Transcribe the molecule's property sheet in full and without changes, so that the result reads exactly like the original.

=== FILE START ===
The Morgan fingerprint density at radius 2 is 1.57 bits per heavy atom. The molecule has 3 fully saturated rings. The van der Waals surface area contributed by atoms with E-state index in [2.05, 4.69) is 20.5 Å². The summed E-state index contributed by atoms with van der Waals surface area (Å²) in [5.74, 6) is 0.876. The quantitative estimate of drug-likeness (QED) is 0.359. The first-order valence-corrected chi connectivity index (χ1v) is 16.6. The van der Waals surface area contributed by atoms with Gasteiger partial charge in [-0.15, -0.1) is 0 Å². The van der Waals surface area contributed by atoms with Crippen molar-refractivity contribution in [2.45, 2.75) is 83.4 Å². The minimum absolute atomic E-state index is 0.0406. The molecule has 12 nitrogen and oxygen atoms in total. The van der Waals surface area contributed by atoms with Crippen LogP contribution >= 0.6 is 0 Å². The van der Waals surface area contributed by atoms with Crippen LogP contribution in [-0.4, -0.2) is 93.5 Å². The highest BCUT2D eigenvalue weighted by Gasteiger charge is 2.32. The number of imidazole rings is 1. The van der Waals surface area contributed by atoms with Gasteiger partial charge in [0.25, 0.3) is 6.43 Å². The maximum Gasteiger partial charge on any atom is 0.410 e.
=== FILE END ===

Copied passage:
The Morgan fingerprint density at radius 2 is 1.57 bits per heavy atom. The molecule has 3 fully saturated rings. The van der Waals surface area contributed by atoms with E-state index in [2.05, 4.69) is 20.5 Å². The summed E-state index contributed by atoms with van der Waals surface area (Å²) in [5.74, 6) is 0.876. The quantitative estimate of drug-likeness (QED) is 0.359. The first-order valence-corrected chi connectivity index (χ1v) is 16.6. The van der Waals surface area contributed by atoms with Gasteiger partial charge in [-0.15, -0.1) is 0 Å². The van der Waals surface area contributed by atoms with Crippen molar-refractivity contribution in [2.45, 2.75) is 83.4 Å². The minimum absolute atomic E-state index is 0.0406. The molecule has 12 nitrogen and oxygen atoms in total. The van der Waals surface area contributed by atoms with Crippen LogP contribution >= 0.6 is 0 Å². The van der Waals surface area contributed by atoms with Crippen LogP contribution in [-0.4, -0.2) is 93.5 Å². The highest BCUT2D eigenvalue weighted by Gasteiger charge is 2.32. The number of imidazole rings is 1. The van der Waals surface area contributed by atoms with Gasteiger partial charge in [0.25, 0.3) is 6.43 Å². The maximum Gasteiger partial charge on any atom is 0.410 e.